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San Francisco records country’s first case of Omicron variant

The country’s first confirmed case of the omicron coronavirus variant has been detected in San Francisco, public health officials announced Wednesday.

Dr. Grant Colfax, San Francisco’s Director of Public Health, said at a Dec. 1 press conference that the patient was a traveler who returned from South Africa on Nov. 22 and developed symptoms soon after. Colfax said that the individual—who is fully vaccinated with the Moderna vaccine—is experiencing mild symptoms and is self-quarantining. They have not received a booster shot.

So far, contact tracers have determined that no close contacts with the individual have been infected.

“This is cause for concern, but it is certainly not a cause for us to panic,” Colfax said, adding that no changes to current health orders or new restrictions on activities are planned at this point. “We are prepared here in the city for this.”

In a press conference Wednesday at a COVID-19 vaccination clinic in Merced County, Gov. Gavin Newsom said he doesn’t foresee any school closures due to the omicron variant—so long as “California continues its nation-leading efforts” with respect to vaccinations.

Since the World Health Organization classified omicron as “a variant of concern” on Nov. 26, public health officials have maintained that it would only be a matter of time before a case was detected in the United States. The variant is now South Africa’s dominant strain, but early reports from doctors in the country indicate symptoms have been largely mild.

The delta variant remains the dominant strain of the virus in the U.S. making up more than 99% of current cases.

According to the WHO, omicron has an unusually high number of mutations that could potentially impact its ability to spread or cause serious disease. Several of the variant’s mutations impact the virus’ spike protein, which current vaccines target.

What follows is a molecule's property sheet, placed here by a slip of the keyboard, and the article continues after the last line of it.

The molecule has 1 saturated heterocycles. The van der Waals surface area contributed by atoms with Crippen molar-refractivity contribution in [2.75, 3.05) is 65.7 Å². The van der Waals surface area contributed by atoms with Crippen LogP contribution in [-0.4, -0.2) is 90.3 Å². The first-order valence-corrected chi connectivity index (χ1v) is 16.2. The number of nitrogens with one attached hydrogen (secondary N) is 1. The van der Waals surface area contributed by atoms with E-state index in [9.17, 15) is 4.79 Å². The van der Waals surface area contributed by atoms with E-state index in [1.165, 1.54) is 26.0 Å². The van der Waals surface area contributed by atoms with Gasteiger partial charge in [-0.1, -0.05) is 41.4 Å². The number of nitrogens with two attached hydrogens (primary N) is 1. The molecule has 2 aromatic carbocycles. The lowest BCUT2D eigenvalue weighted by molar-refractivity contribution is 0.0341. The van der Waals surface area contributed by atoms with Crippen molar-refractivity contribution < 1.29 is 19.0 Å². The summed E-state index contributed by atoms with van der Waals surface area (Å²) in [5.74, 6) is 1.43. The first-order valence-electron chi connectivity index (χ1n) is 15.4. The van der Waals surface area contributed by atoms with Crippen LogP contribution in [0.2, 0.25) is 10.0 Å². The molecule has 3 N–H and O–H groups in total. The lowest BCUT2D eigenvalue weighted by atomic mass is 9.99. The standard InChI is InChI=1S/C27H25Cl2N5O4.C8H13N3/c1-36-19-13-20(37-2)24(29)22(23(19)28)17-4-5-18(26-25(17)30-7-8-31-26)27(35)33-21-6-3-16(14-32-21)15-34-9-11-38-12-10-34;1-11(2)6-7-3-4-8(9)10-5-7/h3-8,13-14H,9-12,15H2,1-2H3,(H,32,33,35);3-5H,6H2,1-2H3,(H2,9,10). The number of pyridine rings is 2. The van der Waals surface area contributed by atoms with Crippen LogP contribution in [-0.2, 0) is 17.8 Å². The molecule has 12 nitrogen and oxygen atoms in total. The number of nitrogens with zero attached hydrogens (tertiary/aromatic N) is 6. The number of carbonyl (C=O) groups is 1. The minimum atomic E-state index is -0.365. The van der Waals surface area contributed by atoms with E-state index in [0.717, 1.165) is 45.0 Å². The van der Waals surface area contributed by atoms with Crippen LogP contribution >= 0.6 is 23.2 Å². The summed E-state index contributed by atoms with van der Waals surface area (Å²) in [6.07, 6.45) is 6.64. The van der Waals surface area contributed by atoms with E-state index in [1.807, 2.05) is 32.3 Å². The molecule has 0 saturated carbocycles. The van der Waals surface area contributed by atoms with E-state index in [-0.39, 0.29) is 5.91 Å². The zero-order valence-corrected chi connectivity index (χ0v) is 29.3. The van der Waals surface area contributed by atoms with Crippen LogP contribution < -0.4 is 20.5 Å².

“There’s still a lot we do not know about omicron,” Colfax said. “We don’t know how infectious it is, although there’s a strong likelihood it is more infectious than delta. We don’t know how sick it will make people, but that is being studied furiously right now across the world, and we don’t know yet how fully effective the vaccines are for protecting against transmission or serious cases of illness and hospitalization.”

During a White House press briefing Wednesday, the country’s leading infectious disease expert Dr. Anthony Fauci said the detection of the variant underscores the importance of both vaccination and booster shots as a protective measure against COVID-19.

“Our experience with variants such as the delta variant is that even though the vaccine isn’t specifically targeted to the delta variant, when you get a high enough level of an immune response, you get spillover protection even against a variant that the vaccine wasn’t specifically directed at,” Fauci said. He added that current vaccines are also likely to provide protection against the worst symptoms of an omicron infection.

Fauci emphasized that people who are eligible for a booster shot should receive one as soon as possible, a message echoed by local public health officials. Around 175,000 San Francisco residents have received their booster shots since they were authorized in September.

“Our message is the same as yesterday,” Colfax said. “To best protect against this variant, get vaccinated for goodness sake, get your booster if you’re eligible, continue to wear those masks inside where required, continue to take the steps we know have been successful in San Francisco to prevent major loss of life and slow the spread of the virus.”

Kevin Truong can be reached at